On the heels of a difficult break-up, political activist and “hippie girl” Raday is set up on a blind date by her cousin George with a big-city policeman and former soldier, Barrett. She is urged by extended family members to go: “I realized this is an odd triangulation. Thirteen-year-old Mallory thinks Barretts cute and my thirty-one-year-old gay cousin thinks he has je ne sais quoi. Hmm.” Raday knows his and her beliefs and diverse backgrounds are too disparate to overcome, but she is intrigued, and she agrees to meet him anyway.
The first part of the book details the duos dance as they work through these issues and their feelings for one another. It culminates in a wedding weekend in June 2000. “Luminarias twinkle, the full moon comes up. Tattooed former marines dance among tattooed lesbians in the soft midsummer evening.”
The second half of the book is about the give and take of marriage and the evolving dynamics of life as more than a couple. Raday envisions motherhood, a professional career, home renovations, and life with her protector, her rock.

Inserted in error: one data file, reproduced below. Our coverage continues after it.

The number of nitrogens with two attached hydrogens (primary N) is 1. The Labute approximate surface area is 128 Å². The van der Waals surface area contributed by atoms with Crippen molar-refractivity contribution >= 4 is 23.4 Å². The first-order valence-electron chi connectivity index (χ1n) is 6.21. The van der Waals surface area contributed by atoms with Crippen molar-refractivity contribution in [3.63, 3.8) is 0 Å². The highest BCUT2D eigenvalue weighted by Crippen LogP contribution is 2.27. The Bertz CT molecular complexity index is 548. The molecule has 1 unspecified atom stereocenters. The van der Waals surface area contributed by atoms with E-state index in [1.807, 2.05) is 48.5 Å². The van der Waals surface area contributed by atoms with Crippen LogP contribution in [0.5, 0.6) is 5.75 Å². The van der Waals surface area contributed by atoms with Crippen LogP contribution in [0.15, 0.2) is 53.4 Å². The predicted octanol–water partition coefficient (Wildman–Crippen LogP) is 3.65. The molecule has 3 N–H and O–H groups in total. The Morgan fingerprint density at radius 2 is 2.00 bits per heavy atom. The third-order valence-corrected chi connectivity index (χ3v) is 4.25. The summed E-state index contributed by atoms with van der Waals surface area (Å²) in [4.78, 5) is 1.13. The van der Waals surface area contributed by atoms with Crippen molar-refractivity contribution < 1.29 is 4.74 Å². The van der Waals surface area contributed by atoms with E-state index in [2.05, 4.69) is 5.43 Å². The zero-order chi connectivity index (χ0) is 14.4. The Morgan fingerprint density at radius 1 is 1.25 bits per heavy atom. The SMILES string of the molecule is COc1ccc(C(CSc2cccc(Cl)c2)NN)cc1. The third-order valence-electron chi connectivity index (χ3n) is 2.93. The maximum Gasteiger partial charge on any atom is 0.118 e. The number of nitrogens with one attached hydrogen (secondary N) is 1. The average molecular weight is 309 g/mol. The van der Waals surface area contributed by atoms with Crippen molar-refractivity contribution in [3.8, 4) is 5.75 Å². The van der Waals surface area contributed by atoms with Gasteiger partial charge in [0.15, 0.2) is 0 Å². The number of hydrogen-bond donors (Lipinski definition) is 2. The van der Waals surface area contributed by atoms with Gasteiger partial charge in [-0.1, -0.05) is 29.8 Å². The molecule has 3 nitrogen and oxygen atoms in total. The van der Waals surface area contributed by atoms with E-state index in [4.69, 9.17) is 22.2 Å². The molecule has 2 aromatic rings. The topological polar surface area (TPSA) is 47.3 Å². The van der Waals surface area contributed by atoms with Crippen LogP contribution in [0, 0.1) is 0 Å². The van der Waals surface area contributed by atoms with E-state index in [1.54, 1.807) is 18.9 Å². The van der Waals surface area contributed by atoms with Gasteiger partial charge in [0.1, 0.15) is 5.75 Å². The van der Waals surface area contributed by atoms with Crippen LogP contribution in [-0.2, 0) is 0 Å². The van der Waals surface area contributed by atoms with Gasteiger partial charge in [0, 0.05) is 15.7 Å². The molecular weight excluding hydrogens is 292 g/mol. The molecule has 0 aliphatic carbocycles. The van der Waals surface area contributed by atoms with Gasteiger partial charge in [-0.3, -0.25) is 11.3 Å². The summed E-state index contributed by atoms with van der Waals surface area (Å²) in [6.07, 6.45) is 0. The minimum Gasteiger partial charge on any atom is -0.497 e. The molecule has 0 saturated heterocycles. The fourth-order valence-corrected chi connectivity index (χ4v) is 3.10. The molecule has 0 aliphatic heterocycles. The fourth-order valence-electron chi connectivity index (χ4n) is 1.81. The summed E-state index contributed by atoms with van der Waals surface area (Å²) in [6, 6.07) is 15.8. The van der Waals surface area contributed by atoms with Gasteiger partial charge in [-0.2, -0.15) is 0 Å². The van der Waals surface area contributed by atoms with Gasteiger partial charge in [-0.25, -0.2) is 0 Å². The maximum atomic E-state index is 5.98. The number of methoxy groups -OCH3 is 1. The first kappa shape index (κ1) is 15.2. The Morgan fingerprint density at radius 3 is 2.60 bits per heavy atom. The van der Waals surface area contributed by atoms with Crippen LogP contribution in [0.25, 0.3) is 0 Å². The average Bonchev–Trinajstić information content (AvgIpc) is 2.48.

Then 9/11 happens and her husband, a Reserve soldier, is ready: “Barrett is a warrior always on the lookout. You could almost say he was waiting for this moment, preparing for it, all his life.”
The family struggles with conception, work and time constraints, and the eventual deployment of Barrett to the war. Its a story many families could tell, but Raday tells it best. Its also a story of overcoming differences. As Barrett told Raday the first time she tried breaking up with him: “Look, I dont care if you like the same things I do, or think the same way I do. Youre good for me and I like being around you.”
Raday, who has a masters degree from the University of California Berkeleys Goldman School of Public Policy, has worked in community development finance. Shes a founding editor of Literarymama.com.
Robin Farrell Edmunds
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